From the publishers
Time for a New American Dream
by Carolyn Chase
e need to build a new American Dream. The local Sierra Club is being asked to endorse developments in the "North City Future Urbanizing Area" between I-5/Carmel Valley Road going east to I-15. Developers, landowners, environmentalists and neighbors have fought over plans for this area for years. A city-wide vote is required to approve much of the development in this specially designated area.
I had the chance to tour and view the open spaces proposed to become subdivisions. I consider it a moral duty to personally witness the plants and habitats we are condemning. Our purpose was to review the latest proposed encroachments into carefully negotiated open space areas. These areas were to attempt to provide enough habitat and movement corridors for remaining native plants and animals. If you don't leave enough space, and the right layout of space, then it risks becoming just an "urban amenity" that increases property values but does little for wildlife.
The end of the tour was a visit to Carmel Mountain, the largest remaining stand of coastal maritime chaparral and the only one actually left on a mesa top. Saving this area is the linchpin to the deal for environmentalists. Compared with the pending destruction, it looked pitifully small. It also looked utterly unique.
Knowing that the mesa top was home to some terribly endangered species, and with a professional botanist along, I requested to be shown one of the most endangered plants in San Diego County: dudleya brevifolia, or short-leaved dudleya. I had heard of this plant, but actually wanted to come face-to-face with what we were trying to save.
We drove along a dirt road cut out of the chaparral. We stopped to look in an area where it had been seen in the past. As we got out, those who knew what to look for started scanning the ground. "Look very carefully," they said. "It's hard to see because it looks just like the little rocks in the road." And there it was on both sides of the car and underneath it. We had parked our sport utility vehicles right on top of one of the last remaining patches of one of the most endangered plants in the world. The irony was not lost on me.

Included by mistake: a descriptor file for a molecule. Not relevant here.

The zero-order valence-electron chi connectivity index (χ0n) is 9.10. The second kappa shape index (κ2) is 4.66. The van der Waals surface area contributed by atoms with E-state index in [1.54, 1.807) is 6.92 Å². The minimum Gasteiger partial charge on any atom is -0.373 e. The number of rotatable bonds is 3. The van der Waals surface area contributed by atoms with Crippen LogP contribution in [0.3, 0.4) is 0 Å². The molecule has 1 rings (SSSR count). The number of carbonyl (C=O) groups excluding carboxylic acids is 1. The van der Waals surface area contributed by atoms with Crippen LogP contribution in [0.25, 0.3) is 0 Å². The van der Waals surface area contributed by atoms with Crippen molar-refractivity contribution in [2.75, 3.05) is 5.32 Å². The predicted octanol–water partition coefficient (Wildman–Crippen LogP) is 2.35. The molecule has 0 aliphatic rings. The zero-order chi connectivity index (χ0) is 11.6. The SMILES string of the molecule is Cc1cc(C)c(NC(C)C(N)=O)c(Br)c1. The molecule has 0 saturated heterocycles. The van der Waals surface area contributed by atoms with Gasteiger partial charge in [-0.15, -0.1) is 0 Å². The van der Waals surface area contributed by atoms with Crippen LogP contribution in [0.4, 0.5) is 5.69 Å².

We need to build a new American Dream. Not because the old one is bad, per se, but because it's literally consuming the earth on which we all depend.
Our society consumes an inordinate amount of land, materials and energy. As 5 percent of the planet's human population, Americans consume 30 percent of the materials, 35 percent of the energy and produce 35 percent of the carbon dioxide pollution, pushing our planet to the brink of catastrophic global warming and mass extinction.
Approximately one-fifth of the world's population uses up four-fifths of the world's resources, mostly for making luxury products. Yet, Chambers of Commerce and Madison Avenue continue to push consumption on the public without a thought as to the impacts on the Earth or the future. Haven't we all had enough? Nature just about has.
I'm basically not a much of a doomsayer. But the list of scientifically noted problems with the global environment is formidable even for the most optimistic: unprecedented species extinctions, fisheries crashing, forests declining, pollution of water, ozone holes and climate change. We may be insulated, but we're not protected. And we are a big source of the problem.
We need to build a new American Dream. Polls show that Americans are less happy today than they were in 1970. Studies indicate that striving for material wealth and consumption may be decreasing our well-being. Are they decreasing yours? Would you like more order, clarity and purpose in your life? Are you tired of being defined by what you do for a living? Aren't you much more than that?
Our time calls for simplification of consumption, work patterns, entertainment and our relationships. "Voluntary simplicity" has been identified as one of the fastest-growing trends in the country as more and more Americans downshift to less hectic and more rewarding lives. "Downshifters" are spending more time doing the things they find meaningful and less time keeping up with the Joneses.
Voluntary simplicity can help us change our relationship with money, work and community, foster a greater sense of satisfaction with who we are and what we have, and help us take steps to change our lifestyles to need and want less and to bring our consumption habits in line with environmental constraints. VS discussion groups will meet once a week for seven sessions.
Earth Day is a good time of year to consider the true sources of true long term happiness and sustainability and to start your new American Dream. If you are interested in organizing a group at your office, church or home, or simply taking the course, contact me via email to cdchasesdearthtimes.com or call me at (858) 272-0347.